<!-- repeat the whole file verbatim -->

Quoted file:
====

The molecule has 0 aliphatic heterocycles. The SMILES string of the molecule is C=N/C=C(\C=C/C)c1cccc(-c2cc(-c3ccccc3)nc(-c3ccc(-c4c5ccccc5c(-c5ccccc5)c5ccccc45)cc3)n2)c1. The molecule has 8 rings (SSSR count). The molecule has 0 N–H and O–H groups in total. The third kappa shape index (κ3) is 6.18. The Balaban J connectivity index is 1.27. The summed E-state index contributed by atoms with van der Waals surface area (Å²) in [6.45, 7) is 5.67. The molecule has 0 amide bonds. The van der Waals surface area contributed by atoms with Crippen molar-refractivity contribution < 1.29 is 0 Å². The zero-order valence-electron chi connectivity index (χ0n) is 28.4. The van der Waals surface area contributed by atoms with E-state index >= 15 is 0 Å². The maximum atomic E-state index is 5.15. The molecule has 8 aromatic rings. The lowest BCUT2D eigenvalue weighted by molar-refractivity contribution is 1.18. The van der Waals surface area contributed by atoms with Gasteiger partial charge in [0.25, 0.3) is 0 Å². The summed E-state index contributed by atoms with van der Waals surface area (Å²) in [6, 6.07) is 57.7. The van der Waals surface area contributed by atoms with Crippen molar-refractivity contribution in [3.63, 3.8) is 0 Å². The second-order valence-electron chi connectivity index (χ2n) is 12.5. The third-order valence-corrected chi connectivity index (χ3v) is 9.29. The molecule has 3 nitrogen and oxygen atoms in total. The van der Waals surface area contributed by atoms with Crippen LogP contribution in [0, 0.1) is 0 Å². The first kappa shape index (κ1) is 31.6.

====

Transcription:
The molecule has 0 aliphatic heterocycles. The SMILES string of the molecule is C=N/C=C(\C=C/C)c1cccc(-c2cc(-c3ccccc3)nc(-c3ccc(-c4c5ccccc5c(-c5ccccc5)c5ccccc45)cc3)n2)c1. The molecule has 8 rings (SSSR count). The molecule has 0 N–H and O–H groups in total. The third kappa shape index (κ3) is 6.18. The Balaban J connectivity index is 1.27. The summed E-state index contributed by atoms with van der Waals surface area (Å²) in [6.45, 7) is 5.67. The molecule has 0 amide bonds. The van der Waals surface area contributed by atoms with Crippen molar-refractivity contribution < 1.29 is 0 Å². The zero-order valence-electron chi connectivity index (χ0n) is 28.4. The van der Waals surface area contributed by atoms with E-state index >= 15 is 0 Å². The maximum atomic E-state index is 5.15. The molecule has 8 aromatic rings. The lowest BCUT2D eigenvalue weighted by molar-refractivity contribution is 1.18. The van der Waals surface area contributed by atoms with Gasteiger partial charge in [0.25, 0.3) is 0 Å². The summed E-state index contributed by atoms with van der Waals surface area (Å²) in [6, 6.07) is 57.7. The van der Waals surface area contributed by atoms with Crippen molar-refractivity contribution in [3.63, 3.8) is 0 Å². The second-order valence-electron chi connectivity index (χ2n) is 12.5. The third-order valence-corrected chi connectivity index (χ3v) is 9.29. The molecule has 3 nitrogen and oxygen atoms in total. The van der Waals surface area contributed by atoms with Crippen LogP contribution in [0, 0.1) is 0 Å². The first kappa shape index (κ1) is 31.6.